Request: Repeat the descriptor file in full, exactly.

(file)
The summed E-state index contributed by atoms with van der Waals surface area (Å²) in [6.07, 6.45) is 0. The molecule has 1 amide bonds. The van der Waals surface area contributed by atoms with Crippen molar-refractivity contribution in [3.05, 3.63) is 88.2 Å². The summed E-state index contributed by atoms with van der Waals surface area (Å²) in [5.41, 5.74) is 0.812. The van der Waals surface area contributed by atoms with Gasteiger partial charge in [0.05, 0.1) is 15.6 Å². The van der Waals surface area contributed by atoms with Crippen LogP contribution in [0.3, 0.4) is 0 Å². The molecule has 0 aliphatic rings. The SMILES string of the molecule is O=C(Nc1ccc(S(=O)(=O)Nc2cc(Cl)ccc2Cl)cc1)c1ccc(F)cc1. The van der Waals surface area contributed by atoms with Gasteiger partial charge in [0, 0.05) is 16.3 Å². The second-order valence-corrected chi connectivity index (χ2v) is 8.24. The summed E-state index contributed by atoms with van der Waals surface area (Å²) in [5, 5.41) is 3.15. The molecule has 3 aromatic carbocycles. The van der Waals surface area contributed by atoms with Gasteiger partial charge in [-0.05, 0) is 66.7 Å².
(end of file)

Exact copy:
The summed E-state index contributed by atoms with van der Waals surface area (Å²) in [6.07, 6.45) is 0. The molecule has 1 amide bonds. The van der Waals surface area contributed by atoms with Crippen molar-refractivity contribution in [3.05, 3.63) is 88.2 Å². The summed E-state index contributed by atoms with van der Waals surface area (Å²) in [5.41, 5.74) is 0.812. The van der Waals surface area contributed by atoms with Gasteiger partial charge in [0.05, 0.1) is 15.6 Å². The van der Waals surface area contributed by atoms with Crippen LogP contribution in [0.3, 0.4) is 0 Å². The molecule has 0 aliphatic rings. The SMILES string of the molecule is O=C(Nc1ccc(S(=O)(=O)Nc2cc(Cl)ccc2Cl)cc1)c1ccc(F)cc1. The van der Waals surface area contributed by atoms with Gasteiger partial charge in [0, 0.05) is 16.3 Å². The second-order valence-corrected chi connectivity index (χ2v) is 8.24. The summed E-state index contributed by atoms with van der Waals surface area (Å²) in [5, 5.41) is 3.15. The molecule has 3 aromatic carbocycles. The van der Waals surface area contributed by atoms with Gasteiger partial charge in [-0.05, 0) is 66.7 Å².